Social Facilitation
the mere presence of other people improves performance on a variety of tasks. Looking at if the presence helps or hinders the performance. In the presence of others there can be enhanced performance or a decrement in performance.
Triplett's Studies
when bicyclists are racing against each other they will perform better than when they are racing against a clock.
Zajonc's Mere presence theory
suggests that we can understand the influence of others on performance by considering arousal, dominant response, and task difficulty. The presence of another person or member of the same species increases arousal, which causes a strengthened dominant response, which for an easy task will create performance enhancement and for a difficult task will create performance impairment.
Arousal
when humans are around other species they tend to experience physiological arousal (not excessive but present). His also occurs with other species (related to evolutionary drive of theory).
Dominant Response
when you are aroused you are most likely to perform the dominant response which is most spontaneous, automatic, and requires the least amount of effort.
Task Difficulty
if you are performing a skill that is really easy given your ability your dominant response and arousal will help so you'll do better. If it is a hard task for you then your arousal will hinder your work.
Social Facilitation in Pool Players Study
the independent variable is the presence or absence of audience and their skill level (below/above average). The dependent variable is % of shots made. Those below average did better without audience and those above average did better with audience.
Evaluation Apprehension
the thought of being evaluated causes arousal, which hinders the bad players but helps good players. It might exert social facilitation effects that go beyond just mere presence. An evaluative audience can sometimes produce greater effects than a non-evaluative audience. It can work in concert with mere presence.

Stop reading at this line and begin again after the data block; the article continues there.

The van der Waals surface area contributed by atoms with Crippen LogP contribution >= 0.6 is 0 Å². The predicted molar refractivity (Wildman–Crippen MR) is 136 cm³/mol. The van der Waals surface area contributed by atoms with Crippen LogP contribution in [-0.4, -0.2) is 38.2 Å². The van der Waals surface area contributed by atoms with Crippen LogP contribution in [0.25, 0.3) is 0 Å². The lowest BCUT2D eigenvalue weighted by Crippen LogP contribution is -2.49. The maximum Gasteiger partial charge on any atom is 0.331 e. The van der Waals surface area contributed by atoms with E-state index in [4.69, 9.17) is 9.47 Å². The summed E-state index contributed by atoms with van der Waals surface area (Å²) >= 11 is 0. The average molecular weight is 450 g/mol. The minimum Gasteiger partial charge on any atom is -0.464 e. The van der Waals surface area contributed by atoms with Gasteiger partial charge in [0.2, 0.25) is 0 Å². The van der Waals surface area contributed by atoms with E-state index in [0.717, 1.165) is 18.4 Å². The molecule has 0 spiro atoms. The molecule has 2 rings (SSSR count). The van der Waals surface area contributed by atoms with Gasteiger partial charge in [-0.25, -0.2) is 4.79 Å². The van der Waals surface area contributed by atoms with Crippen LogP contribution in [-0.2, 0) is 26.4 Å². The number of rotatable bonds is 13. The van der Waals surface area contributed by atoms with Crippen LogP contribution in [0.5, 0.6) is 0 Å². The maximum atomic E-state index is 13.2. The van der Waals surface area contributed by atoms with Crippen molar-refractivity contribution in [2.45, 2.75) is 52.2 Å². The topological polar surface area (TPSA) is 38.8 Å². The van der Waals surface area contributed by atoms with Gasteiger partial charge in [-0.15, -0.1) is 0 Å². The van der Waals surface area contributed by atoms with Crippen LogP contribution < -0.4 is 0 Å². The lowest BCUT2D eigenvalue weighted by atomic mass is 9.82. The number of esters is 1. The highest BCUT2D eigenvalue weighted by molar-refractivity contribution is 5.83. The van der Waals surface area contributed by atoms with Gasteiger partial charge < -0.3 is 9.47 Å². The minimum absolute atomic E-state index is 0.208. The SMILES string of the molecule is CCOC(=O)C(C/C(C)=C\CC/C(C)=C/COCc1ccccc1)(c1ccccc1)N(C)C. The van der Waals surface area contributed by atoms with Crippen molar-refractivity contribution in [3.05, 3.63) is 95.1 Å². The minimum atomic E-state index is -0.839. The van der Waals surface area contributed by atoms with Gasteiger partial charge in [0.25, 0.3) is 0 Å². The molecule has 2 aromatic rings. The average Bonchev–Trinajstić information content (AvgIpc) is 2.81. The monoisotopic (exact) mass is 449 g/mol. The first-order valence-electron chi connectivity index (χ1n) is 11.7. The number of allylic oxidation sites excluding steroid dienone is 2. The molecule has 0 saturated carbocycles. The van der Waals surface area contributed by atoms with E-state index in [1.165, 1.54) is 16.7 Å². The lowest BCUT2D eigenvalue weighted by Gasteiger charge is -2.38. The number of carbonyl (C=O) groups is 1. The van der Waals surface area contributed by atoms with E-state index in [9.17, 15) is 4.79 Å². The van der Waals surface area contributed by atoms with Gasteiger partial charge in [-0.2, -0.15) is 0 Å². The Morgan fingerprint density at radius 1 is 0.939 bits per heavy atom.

Social Facilitation in cockroach study
the independent variable was the presence of other cockroaches and the complexity of the task. The dependent variable was running time. In the complex maze the ones with others present did a little better and in the simple the alone did a little better.
Evaluation Apprehension or Mere Presence Study
participants arrive at a lab and sit at a computer and then they are either told to type their own name (easy) or type a code name (hard). Some of these were alone, some with a blindfolded confederate doing another experiment, and then one with an experimenter watching. The dependent variable was how long typing took. With own name they were slowest alone. For unfamiliar it takes longest with mere presence and then attentive audience.
Group advantages
larger pool of knowledge and skills, division of labor.
Social Loafing
the tendency for people to exert less effort when they pool their efforts toward a common goal than when they are individually accountable. Disadvantage of working in a group. The lack of accountability/identifiability and illusion of higher self contributions are known causes. It is less likely to occur when the task is intrinsically interesting, the groups are smaller and others in the group are liked or respected.